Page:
Controversial new guidance for schools on child protection laws is causing “chaos” and leading to dozens of primary school staff being wrongly suspended from work, unions have warned.
According to official guidance, staff could face disqualification from their jobs if they share a home with a person who has committed a serious violent or sexual crime or been banned from working with children.
But unions say that massive confusion over the "disqualification by association" rules has led to numerous cases where school staff have been erroneously barred from school, with hundreds of others left in “limbo” for several weeks while their cases are dealt with.
Support staff union Unison says it is aware of more than 300 cases so far. A spokeswoman for Ofsted, which deals with waiver applications from school employees affected, told TES it has received 259 applications to date, of which just 17 have been granted.
The remainder, the spokeswoman added, include “those that are not relevant or do not meet the criteria and those in progress”.
Teachers and support staff who work with children under the age of six are affected, along with those who supervise activities out of school hours, such as breakfast or after-school clubs, with pupils up to the age of eight.
The rules were brought in for childminders and nurseries in 2009, but in October the Department for Education stressed that they also apply to people working in primaries. As a result, schools and local authorities across the country have been asking staff to declare any previous convictions and cautions of people living in their household.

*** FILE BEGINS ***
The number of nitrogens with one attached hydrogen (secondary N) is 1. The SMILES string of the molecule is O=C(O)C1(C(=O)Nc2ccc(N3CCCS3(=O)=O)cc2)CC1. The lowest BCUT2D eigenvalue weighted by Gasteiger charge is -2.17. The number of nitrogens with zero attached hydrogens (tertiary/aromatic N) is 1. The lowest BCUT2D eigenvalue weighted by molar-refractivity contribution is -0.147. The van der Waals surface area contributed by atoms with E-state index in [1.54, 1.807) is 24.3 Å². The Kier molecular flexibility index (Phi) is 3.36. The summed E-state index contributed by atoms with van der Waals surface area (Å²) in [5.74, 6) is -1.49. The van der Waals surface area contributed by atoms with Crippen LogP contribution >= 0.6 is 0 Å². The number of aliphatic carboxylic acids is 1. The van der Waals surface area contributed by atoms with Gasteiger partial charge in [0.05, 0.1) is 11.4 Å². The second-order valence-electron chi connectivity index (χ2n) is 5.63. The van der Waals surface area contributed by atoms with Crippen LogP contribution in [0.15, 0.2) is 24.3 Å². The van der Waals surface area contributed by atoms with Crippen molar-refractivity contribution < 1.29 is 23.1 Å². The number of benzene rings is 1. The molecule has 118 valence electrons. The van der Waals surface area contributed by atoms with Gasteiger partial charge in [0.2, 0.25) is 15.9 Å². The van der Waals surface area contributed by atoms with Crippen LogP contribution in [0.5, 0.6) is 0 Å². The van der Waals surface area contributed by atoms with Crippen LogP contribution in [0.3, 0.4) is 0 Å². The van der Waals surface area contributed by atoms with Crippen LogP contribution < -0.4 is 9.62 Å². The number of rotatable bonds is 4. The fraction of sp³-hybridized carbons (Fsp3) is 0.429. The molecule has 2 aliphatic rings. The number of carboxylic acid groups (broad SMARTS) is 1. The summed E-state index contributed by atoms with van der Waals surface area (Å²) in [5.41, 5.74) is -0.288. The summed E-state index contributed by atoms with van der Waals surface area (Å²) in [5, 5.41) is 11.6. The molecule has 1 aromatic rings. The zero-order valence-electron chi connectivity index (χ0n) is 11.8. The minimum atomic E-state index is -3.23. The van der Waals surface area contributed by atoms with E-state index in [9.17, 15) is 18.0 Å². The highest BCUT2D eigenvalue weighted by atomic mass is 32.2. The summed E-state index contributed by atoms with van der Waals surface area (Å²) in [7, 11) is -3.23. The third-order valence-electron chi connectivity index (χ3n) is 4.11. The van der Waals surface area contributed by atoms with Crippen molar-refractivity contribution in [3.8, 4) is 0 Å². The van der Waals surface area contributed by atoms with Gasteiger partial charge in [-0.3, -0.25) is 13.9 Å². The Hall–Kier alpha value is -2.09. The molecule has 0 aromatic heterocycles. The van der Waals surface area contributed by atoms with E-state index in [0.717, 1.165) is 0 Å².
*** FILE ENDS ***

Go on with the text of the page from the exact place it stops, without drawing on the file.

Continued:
Russell Hobby, general secretary of the NAHT union for school leaders’, said one primary head had decided to leave their job in order to prevent family secrets being exposed.
“At the moment we’re receiving around a dozen calls a day about this,” he said. “It’s the number one issue for our members. If a school leader is suspended, it is very visible in the school community and can be a very unpleasant situation, trying to explain it to parents.
“For staff with long, unblemished service to a school, it is an insult; this legislation isn’t designed for schools and is causing chaos. Every local authority seems to be using a different interpretation of the rules.”
A DfE spokesman said: “Schools and governing bodies should use their judgement when deciding which school staff are covered and where it is deemed necessary take action.”
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